Zimbabweans will be able to trade in any currency they choose and the government will abandon price controls with immediate effect, acting finance minister Patrick Chinamasa said today.
Chinamasa told parliament that price controls would be abandoned because they had “unintentionally’’ harmed businesses and added to Zimbabwe’s hyperinflation. Zimbabweans will also be allowed to use “multiple currencies’’ for all business, including trading shares on the Harare-based Zimbabwe Stock Exchange, he said, presenting Zimbabwe’s national budget.
The country is in its 11th year of economic recession and has the world’s highest inflation rate, last estimated at 231 million percent in July 2008. It faces almost total collapse of its health, education, power and water facilities as Mugabe’s Zanu-PF and the Morgan Tsvangirai-led Movement for Democratic Change spar over the formation of a power sharing government.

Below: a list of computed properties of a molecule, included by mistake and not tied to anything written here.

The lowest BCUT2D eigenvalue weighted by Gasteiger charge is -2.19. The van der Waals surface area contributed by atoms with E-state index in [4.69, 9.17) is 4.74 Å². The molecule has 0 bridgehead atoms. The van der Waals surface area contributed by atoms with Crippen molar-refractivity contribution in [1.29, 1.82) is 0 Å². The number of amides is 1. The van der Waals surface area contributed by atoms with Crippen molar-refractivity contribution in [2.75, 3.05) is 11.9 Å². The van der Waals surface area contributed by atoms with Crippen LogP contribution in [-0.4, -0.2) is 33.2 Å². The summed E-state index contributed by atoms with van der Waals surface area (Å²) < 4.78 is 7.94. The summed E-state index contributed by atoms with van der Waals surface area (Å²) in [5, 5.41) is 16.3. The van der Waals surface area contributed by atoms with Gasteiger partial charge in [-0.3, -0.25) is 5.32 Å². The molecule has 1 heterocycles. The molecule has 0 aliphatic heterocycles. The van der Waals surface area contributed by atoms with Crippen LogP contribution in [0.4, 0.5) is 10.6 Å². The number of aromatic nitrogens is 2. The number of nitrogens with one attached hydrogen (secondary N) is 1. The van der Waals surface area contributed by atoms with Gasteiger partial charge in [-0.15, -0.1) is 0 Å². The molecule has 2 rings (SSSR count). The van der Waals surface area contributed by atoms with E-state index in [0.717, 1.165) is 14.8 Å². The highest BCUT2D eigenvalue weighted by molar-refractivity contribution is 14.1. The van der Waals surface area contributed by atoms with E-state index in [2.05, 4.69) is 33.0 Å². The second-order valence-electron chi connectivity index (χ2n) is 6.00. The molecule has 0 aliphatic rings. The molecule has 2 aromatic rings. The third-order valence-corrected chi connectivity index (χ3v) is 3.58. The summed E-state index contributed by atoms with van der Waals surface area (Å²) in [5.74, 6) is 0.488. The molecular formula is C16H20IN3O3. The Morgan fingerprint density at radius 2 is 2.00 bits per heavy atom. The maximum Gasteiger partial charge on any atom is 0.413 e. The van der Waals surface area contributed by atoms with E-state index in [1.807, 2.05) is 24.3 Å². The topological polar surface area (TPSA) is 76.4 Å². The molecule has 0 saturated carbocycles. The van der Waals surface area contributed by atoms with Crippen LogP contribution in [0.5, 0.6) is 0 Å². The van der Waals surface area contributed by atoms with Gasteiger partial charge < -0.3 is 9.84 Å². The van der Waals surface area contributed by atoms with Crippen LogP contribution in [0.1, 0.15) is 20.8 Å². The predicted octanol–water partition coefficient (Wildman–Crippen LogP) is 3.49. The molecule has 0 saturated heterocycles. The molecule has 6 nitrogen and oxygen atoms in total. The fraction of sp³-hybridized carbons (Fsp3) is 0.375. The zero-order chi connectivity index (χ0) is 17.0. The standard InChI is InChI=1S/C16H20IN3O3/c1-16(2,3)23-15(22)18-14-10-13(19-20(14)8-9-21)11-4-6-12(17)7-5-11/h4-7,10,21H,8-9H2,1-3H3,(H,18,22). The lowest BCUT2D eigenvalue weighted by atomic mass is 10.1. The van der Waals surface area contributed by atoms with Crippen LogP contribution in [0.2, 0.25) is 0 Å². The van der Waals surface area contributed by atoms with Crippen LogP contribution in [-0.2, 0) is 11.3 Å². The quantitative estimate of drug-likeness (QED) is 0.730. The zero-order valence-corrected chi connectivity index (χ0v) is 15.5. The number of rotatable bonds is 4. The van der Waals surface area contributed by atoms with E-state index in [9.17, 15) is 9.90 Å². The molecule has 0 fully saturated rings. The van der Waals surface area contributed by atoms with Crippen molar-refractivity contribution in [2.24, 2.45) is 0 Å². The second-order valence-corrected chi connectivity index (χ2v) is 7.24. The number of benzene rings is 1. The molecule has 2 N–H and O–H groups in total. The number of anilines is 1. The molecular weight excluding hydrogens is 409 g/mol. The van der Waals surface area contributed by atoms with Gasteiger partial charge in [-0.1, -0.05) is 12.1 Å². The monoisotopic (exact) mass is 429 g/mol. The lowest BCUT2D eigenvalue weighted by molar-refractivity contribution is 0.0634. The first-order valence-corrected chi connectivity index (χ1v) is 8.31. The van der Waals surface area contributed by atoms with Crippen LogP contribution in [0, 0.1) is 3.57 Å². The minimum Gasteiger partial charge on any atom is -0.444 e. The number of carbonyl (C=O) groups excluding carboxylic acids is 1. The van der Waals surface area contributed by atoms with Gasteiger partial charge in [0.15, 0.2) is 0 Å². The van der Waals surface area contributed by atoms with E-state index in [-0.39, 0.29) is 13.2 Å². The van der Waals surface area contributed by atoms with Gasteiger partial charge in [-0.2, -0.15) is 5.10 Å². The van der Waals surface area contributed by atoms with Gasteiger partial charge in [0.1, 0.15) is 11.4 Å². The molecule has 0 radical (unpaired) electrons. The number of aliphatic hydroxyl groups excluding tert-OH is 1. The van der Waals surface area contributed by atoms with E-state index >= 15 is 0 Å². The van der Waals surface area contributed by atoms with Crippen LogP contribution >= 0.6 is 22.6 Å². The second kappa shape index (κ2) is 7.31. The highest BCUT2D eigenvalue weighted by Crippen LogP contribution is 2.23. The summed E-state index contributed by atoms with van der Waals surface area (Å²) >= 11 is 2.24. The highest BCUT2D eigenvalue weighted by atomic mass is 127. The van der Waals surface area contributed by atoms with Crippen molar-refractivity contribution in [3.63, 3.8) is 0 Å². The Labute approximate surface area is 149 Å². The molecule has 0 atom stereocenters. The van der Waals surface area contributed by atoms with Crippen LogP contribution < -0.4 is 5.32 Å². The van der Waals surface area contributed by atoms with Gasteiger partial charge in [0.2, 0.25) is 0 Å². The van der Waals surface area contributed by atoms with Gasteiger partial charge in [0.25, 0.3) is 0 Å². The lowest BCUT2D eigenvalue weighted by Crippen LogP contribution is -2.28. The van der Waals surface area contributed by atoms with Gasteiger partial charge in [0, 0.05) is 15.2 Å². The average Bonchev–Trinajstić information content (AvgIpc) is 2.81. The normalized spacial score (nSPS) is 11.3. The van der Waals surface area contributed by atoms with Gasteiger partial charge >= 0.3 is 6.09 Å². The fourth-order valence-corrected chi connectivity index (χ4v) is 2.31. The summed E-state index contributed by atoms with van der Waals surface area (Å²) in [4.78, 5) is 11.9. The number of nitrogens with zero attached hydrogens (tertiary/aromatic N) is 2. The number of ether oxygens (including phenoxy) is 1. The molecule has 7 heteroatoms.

Chinamasa gave a bleak picture of the southern African nation’s economy, saying, “It requires a paradigm shift in terms of acknowledging that we cannot eat what we do not have.”
Most businesses have abandoned the Zimbabwe dollar, which is in short supply because the central bank can’t print money fast enough to meet demand. Government employees will be paid allowances in vouchers which can be converted into foreign currency “in line with the expected improvement in foreign currency inflows,” Chinamasa said on state radio and television. The Zimbabwe dollar will not be abandoned. Instead it will operate alongside foreign currencies like the U.S. dollar and the South African rand, he said.
A corn and wheat monopoly held by the state-owned Grain Marketing Board will also be terminated, he said. Farmers and millers will be permitted to trade without state interference, with immediate effect.
Separately, the United Nations’ World Food Program today said that 6.9 million Zimbabweans out of the population’s estimated 11 million people require emergency food rations.